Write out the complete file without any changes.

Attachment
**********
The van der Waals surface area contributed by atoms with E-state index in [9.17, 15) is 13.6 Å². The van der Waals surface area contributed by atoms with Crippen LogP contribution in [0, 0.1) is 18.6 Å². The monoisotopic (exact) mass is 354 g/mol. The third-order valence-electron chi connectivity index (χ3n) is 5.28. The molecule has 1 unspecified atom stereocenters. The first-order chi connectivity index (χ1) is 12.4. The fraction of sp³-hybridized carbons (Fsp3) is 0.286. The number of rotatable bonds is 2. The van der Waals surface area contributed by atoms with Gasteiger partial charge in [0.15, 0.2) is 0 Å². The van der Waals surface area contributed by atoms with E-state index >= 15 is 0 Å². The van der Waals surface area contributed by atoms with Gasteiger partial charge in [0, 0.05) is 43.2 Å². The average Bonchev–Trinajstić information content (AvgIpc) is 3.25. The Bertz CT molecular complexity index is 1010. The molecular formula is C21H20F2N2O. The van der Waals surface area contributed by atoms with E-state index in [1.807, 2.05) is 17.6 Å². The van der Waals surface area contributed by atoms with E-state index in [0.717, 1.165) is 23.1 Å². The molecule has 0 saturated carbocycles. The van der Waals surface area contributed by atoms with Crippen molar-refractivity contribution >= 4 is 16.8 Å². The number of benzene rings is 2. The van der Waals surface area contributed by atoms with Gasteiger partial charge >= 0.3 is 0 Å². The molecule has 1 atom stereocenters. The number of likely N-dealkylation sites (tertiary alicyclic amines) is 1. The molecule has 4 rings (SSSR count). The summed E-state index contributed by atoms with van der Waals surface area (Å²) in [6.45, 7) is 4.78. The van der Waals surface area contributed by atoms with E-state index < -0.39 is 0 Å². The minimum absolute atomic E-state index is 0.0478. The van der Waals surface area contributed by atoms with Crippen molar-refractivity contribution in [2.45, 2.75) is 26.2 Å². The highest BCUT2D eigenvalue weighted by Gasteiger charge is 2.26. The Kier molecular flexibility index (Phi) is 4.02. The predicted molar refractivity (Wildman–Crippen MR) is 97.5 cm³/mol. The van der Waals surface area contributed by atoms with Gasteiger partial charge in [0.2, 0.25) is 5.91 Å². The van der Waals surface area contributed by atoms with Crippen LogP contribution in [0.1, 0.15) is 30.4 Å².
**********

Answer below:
The van der Waals surface area contributed by atoms with E-state index in [9.17, 15) is 13.6 Å². The van der Waals surface area contributed by atoms with Crippen LogP contribution in [0, 0.1) is 18.6 Å². The monoisotopic (exact) mass is 354 g/mol. The third-order valence-electron chi connectivity index (χ3n) is 5.28. The molecule has 1 unspecified atom stereocenters. The first-order chi connectivity index (χ1) is 12.4. The fraction of sp³-hybridized carbons (Fsp3) is 0.286. The number of rotatable bonds is 2. The van der Waals surface area contributed by atoms with Gasteiger partial charge in [0.15, 0.2) is 0 Å². The van der Waals surface area contributed by atoms with E-state index >= 15 is 0 Å². The van der Waals surface area contributed by atoms with Gasteiger partial charge in [0, 0.05) is 43.2 Å². The average Bonchev–Trinajstić information content (AvgIpc) is 3.25. The Bertz CT molecular complexity index is 1010. The molecular formula is C21H20F2N2O. The van der Waals surface area contributed by atoms with E-state index in [1.807, 2.05) is 17.6 Å². The van der Waals surface area contributed by atoms with E-state index in [0.717, 1.165) is 23.1 Å². The molecule has 0 saturated carbocycles. The van der Waals surface area contributed by atoms with Crippen molar-refractivity contribution >= 4 is 16.8 Å². The number of benzene rings is 2. The van der Waals surface area contributed by atoms with Gasteiger partial charge >= 0.3 is 0 Å². The molecule has 1 atom stereocenters. The number of likely N-dealkylation sites (tertiary alicyclic amines) is 1. The molecule has 4 rings (SSSR count). The summed E-state index contributed by atoms with van der Waals surface area (Å²) in [6.45, 7) is 4.78. The van der Waals surface area contributed by atoms with E-state index < -0.39 is 0 Å². The minimum absolute atomic E-state index is 0.0478. The van der Waals surface area contributed by atoms with Crippen molar-refractivity contribution in [2.45, 2.75) is 26.2 Å². The highest BCUT2D eigenvalue weighted by Gasteiger charge is 2.26. The Kier molecular flexibility index (Phi) is 4.02. The predicted molar refractivity (Wildman–Crippen MR) is 97.5 cm³/mol. The van der Waals surface area contributed by atoms with Gasteiger partial charge in [0.2, 0.25) is 5.91 Å². The van der Waals surface area contributed by atoms with Crippen LogP contribution in [0.1, 0.15) is 30.4 Å².